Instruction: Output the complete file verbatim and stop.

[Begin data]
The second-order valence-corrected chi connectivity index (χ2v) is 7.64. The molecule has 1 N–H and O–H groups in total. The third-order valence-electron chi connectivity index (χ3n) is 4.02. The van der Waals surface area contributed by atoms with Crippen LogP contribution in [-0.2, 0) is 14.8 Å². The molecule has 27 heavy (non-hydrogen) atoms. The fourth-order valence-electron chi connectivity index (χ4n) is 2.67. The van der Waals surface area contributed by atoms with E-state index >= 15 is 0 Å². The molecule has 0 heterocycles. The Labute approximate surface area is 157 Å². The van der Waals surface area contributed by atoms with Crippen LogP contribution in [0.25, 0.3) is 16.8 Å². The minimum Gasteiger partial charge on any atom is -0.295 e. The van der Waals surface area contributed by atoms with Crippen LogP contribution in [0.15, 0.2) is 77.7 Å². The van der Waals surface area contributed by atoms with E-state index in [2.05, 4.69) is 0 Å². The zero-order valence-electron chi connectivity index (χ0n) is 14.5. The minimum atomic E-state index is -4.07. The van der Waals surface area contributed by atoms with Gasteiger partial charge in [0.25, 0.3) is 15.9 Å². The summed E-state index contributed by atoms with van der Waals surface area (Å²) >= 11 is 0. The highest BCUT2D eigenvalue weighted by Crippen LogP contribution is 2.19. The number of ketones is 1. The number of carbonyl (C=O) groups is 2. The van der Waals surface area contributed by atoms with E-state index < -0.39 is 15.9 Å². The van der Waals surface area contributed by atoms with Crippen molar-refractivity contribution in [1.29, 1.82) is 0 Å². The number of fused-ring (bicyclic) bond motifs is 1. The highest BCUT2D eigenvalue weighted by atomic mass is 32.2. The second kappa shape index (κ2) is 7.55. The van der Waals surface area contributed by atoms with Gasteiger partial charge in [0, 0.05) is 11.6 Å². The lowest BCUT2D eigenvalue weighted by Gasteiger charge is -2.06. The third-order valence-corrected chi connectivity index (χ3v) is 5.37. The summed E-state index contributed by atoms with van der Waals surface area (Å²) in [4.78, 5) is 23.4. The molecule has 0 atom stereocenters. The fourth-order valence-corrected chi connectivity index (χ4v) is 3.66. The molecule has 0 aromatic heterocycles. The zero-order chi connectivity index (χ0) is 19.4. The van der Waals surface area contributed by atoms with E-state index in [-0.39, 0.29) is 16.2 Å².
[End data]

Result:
The second-order valence-corrected chi connectivity index (χ2v) is 7.64. The molecule has 1 N–H and O–H groups in total. The third-order valence-electron chi connectivity index (χ3n) is 4.02. The van der Waals surface area contributed by atoms with Crippen LogP contribution in [-0.2, 0) is 14.8 Å². The molecule has 27 heavy (non-hydrogen) atoms. The fourth-order valence-electron chi connectivity index (χ4n) is 2.67. The van der Waals surface area contributed by atoms with E-state index >= 15 is 0 Å². The molecule has 0 heterocycles. The Labute approximate surface area is 157 Å². The van der Waals surface area contributed by atoms with Crippen LogP contribution in [0.25, 0.3) is 16.8 Å². The minimum Gasteiger partial charge on any atom is -0.295 e. The van der Waals surface area contributed by atoms with Crippen LogP contribution in [0.15, 0.2) is 77.7 Å². The van der Waals surface area contributed by atoms with E-state index in [2.05, 4.69) is 0 Å². The zero-order valence-electron chi connectivity index (χ0n) is 14.5. The minimum atomic E-state index is -4.07. The van der Waals surface area contributed by atoms with Gasteiger partial charge in [0.25, 0.3) is 15.9 Å². The summed E-state index contributed by atoms with van der Waals surface area (Å²) >= 11 is 0. The highest BCUT2D eigenvalue weighted by Crippen LogP contribution is 2.19. The number of ketones is 1. The number of carbonyl (C=O) groups is 2. The van der Waals surface area contributed by atoms with E-state index < -0.39 is 15.9 Å². The van der Waals surface area contributed by atoms with Crippen molar-refractivity contribution in [1.29, 1.82) is 0 Å². The number of fused-ring (bicyclic) bond motifs is 1. The highest BCUT2D eigenvalue weighted by atomic mass is 32.2. The second kappa shape index (κ2) is 7.55. The van der Waals surface area contributed by atoms with Gasteiger partial charge in [0, 0.05) is 11.6 Å². The lowest BCUT2D eigenvalue weighted by Gasteiger charge is -2.06. The third-order valence-corrected chi connectivity index (χ3v) is 5.37. The summed E-state index contributed by atoms with van der Waals surface area (Å²) in [4.78, 5) is 23.4. The molecule has 0 atom stereocenters. The fourth-order valence-corrected chi connectivity index (χ4v) is 3.66. The molecule has 0 aromatic heterocycles. The zero-order chi connectivity index (χ0) is 19.4. The van der Waals surface area contributed by atoms with E-state index in [-0.39, 0.29) is 16.2 Å².